Session 3: Facilitating a SOLO Learning Team

Quick re-cap: Our School has a culture of staff learning where everyone is part of a learning team that meets 6-8 times per year in meeting slots or on teacher only days. The Learning Teams are facilitated by staff that step up to do so and all have a requirement to be focused on a reflective teaching cycle (Teaching as Inquiry). Our school has SOLO as a shared framework for learning, and as a deliberate act, any new staff to the school are put into the SOLO learning team.

Our School uses the SCT(Specialist Classroom Teacher) roles for two of these learning teams (plus other jobs the teaching and learning committee thinks up). Anyway, I am on leave and there was a new person in the “SOLO” role this year. However, I was lucky enough to be able to run the first SOLO learning team at the start of the year (I have reflected upon that somewhere on this blog already). I was not required for the second Learning Team meeting but with some internal movements, I was back to facilitate the third team meeting yesterday and am tasked with the remainder as the new SCT grows into the role. I am quite likely mentoring myself out of a job for next year but it’s too soon to worry about that.

Anyway, I thought I would capture my thinking on yesterdays session.

As I have mentioned before, we have known of SOLO for several years now and while different departments are at different places with SOLO, there is now a large body of templates and exemplars in use. What has become apparent to me is that some have forgotten the “why” of SOLO and how it can be applied to anything if we are mindful of it. Or, they are picking up  and using templates that have no real meaning to them beyond it being a learning activity attached to a lesson plan within a unit of work. When I first blogged about this, it was a frustration/concern shared by other schools too. So, one of my goals yesterday was to enable our team to reconnect with the Why of SOLO and how we can see SOLO in whatever we do.

To start, we spent the first 8 or so minutes reflecting upon terms 1 & 2 and completing an “improving teaching cycle” diagram. For those that may not see the value of “Teaching as Inquiry”, the saleable rationale is that this is needed for your attestation. I was time conscious so we did not share these but maybe next time. (Idea to remember, these could be used for a staffroom notice board display – celebrate the learning?????)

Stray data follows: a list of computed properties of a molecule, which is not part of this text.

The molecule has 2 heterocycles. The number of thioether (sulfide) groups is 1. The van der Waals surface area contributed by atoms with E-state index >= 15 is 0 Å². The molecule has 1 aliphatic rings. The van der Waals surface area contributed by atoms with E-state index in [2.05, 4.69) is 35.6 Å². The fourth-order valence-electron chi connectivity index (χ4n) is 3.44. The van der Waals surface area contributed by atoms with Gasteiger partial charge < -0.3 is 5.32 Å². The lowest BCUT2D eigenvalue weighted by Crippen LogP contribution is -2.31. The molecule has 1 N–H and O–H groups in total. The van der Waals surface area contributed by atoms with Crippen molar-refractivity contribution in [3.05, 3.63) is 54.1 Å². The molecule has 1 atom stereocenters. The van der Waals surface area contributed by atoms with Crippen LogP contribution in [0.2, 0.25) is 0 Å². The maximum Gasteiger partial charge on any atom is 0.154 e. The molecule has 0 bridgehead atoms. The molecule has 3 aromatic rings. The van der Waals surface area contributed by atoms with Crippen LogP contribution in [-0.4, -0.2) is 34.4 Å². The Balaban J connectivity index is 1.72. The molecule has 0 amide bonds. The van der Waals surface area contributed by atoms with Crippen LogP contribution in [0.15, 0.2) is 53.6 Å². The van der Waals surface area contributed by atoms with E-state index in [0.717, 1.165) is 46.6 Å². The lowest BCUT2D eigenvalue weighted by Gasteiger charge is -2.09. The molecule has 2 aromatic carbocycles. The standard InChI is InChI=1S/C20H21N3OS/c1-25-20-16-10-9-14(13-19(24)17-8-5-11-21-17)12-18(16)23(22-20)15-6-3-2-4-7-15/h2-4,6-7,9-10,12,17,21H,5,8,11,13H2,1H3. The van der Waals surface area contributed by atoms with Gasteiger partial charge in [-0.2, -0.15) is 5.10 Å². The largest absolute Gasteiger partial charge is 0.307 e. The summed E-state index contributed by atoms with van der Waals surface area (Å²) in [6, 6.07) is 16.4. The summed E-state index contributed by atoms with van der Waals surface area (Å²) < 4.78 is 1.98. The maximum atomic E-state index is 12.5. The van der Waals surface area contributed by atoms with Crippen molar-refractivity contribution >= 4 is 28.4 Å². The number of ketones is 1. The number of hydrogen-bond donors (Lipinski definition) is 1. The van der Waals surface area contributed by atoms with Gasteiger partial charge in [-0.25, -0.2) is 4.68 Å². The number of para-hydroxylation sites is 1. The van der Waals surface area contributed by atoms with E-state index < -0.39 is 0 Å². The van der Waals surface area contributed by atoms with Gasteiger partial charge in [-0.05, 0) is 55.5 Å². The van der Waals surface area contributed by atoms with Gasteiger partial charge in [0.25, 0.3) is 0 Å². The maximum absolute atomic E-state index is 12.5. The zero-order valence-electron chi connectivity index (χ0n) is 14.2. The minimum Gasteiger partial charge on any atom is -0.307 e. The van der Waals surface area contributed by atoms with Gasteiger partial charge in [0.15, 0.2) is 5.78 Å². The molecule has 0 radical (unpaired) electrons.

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Then I Launched in to making links between John Hattie’s research and the why of SOLO. (I acquired these slides back in 2008 at a presentation he gave in CHCH but they essentially come from his book “Visible Learning”)

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We went through his ranked order list of the influence that different strategies have on raising achievement. My goal was to show that SOLO can attend to many of the top influences as can be seen below.

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Then a couple of quotes that also come from his book.

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That was the knowledge input bit and rationale for the why of SOLO. Next I wanted to start connecting with what this looks like for us. The slide below is it in it’s simplest form.

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Before moving on, I wanted to debunk the myth that SOLO is just filling in boxes so I told the story I blogged about here http://wp.me/p2WwXN-3K.

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To further add to this we did the following activity in groups.

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This is what a couple of groups came up with. What is missing is the conversations that the staff had to justify their thinking so some of the coding might seem wrong but it got them being self critical which was the goal.

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I followed this up with a worked example I had from a relief lesson where the students were tasked to “make notes” (multistructural). I added that for the notes under each heading (it was about sub cultures – very interesting) they were to annotated the most significant thing and say why (relational). For the high flyers, they might imagine if something was changed and how that might influence the sub-culture (extended abstract). Anyway, the moral of the story is that we can SOLOise anything. I then gave them something to try which I thought up and then thought it might be a naff idea but thought I would share it anyway. (explained below)

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I don’t have my own class to try this with so if anyone has a go I would be keen to hear about it. Then I re-caped some ideas and with 30min left in the session, it was their time to plan or explore a SOLO idea for a lesson that is coming up while I made myself available to help. We finished by reflecting on what we had done, setting expectations for trialling something and identifying possible areas of need for the next meeting.

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For the next session I think we will link back to the HOT maps. In particular, the ones that attend to Explain, Analyse and Evaluate. The reason being, that I think we often ask this of our students but fail to scaffold or make visible strategies for success.

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2 responses to “Session 3: Facilitating a SOLO Learning Team

  1. Great stuff Craig. What a long way Lincoln has come!

  2. Just had a very similar discussion with my head of education – about where to for our staff in SOLO! Good stuff to get us thinking!

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